Overweight individuals who lose more than a fifth of their body weight more than double their chances of achieving good metabolic health, compared to those who only lose a relatively small amount, according to a new study published in the journal Mayo Clinic Proceedings.
“If you’re overweight or obese, even losing just a little is better than none. But the rewards appear to be greater for those who manage to lose more,” said Greg Knell, Ph.D., the study’s lead author and a postdoctoral research fellow at the University of Texas Health Science Center at Houston (UTHealth).
“The evidence to date suggests that a 5 to 10 percent weight loss for those with excess weight is beneficial to one’s health. A higher level could potentially lead to lower cardiometabolic risk.”
The study is representative of people in the United States who are trying to lose weight, where more than two-thirds of adults are overweight or obese.
Using data of 7,670 adult participants of the National Health and Nutrition Examination Survey, the researchers looked at weight history and physical examination scores, including waist size, blood sugar and cholesterol levels to determine metabolic health.
Participants who lost between five and 10 percent were 22 percent less likely to have metabolic syndrome, a combination of conditions which increases risk of heart disease, stroke and diabetes, three of the country’s most lethal health problems. But those who lost more than 20 percent were able to decrease their odds of metabolic syndrome by 53 percent.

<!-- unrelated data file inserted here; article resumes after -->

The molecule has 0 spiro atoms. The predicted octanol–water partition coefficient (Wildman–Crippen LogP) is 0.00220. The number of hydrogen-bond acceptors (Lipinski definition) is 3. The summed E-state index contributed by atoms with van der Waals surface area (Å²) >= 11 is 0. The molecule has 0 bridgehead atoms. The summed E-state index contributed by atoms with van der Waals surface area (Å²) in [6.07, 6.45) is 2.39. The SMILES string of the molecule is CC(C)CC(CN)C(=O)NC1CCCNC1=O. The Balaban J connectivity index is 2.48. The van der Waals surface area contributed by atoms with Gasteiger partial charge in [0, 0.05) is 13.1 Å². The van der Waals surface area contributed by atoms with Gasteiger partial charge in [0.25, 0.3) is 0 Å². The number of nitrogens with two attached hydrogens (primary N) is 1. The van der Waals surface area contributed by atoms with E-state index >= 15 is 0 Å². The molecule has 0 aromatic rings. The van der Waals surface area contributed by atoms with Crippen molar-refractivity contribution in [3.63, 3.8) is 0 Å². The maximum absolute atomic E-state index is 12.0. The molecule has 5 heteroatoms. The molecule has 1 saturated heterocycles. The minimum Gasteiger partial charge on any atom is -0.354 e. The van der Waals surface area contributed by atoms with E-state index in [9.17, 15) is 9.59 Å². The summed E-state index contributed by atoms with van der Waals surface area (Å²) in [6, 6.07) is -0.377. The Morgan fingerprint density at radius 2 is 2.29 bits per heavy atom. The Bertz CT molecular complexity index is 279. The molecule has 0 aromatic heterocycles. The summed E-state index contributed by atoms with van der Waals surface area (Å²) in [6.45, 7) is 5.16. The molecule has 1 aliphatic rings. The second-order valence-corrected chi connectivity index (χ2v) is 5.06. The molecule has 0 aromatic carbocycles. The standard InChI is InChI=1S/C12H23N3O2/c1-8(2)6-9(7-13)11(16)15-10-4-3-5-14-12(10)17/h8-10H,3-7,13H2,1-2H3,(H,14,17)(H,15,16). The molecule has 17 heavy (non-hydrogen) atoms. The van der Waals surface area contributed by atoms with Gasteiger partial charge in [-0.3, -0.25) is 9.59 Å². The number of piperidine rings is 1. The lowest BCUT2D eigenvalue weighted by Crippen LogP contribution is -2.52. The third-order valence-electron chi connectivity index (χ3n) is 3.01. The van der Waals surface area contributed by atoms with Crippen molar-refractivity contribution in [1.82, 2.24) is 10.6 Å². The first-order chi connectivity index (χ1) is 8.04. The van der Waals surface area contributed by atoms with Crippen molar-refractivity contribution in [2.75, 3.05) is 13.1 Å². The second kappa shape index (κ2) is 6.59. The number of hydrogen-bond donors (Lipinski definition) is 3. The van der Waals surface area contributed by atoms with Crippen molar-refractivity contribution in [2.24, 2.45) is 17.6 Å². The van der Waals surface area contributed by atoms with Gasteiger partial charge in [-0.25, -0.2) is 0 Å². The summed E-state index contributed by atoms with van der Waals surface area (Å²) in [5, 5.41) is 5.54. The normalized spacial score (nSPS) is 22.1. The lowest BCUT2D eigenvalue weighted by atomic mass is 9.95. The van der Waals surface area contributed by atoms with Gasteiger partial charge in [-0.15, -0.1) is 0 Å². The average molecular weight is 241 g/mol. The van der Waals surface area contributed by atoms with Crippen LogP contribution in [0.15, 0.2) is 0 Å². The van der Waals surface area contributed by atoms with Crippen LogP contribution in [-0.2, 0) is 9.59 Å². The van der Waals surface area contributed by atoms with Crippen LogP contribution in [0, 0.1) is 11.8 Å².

However, the study also revealed how hard Americans find it to lose any weight at all. Despite trying, nearly two-thirds (62 percent) of participants, with an average age of 44, were unable to lose between 5 and 10 percent — the recommended target for adults with excess weight, according to the American Heart Association.
While almost one in five (19 percent) achieved this, only 1 in 20 (5 percent) succeeded in losing greater than or equal to 20 percent.
“Since weight loss is so difficult, a 5 to 10 percent weight loss for those with excess weight should be the target. This should be done gradually through following a healthy lifestyle with guidance from experts, such as your primary care provider,” said Knell.
Since the researchers analyzed data at a specific point in time, more studies would be required to monitor the same individuals at multiple points to see if these findings still hold true.
The study was conducted in collaboration with the American Cancer Society.
“Future research should continue exploring effective strategies to help individuals achieve and maintain a healthy weight which includes individual strategies and social support,” said study co-author Qing Li, M.A., M.Ed., senior analyst at the American Cancer Society.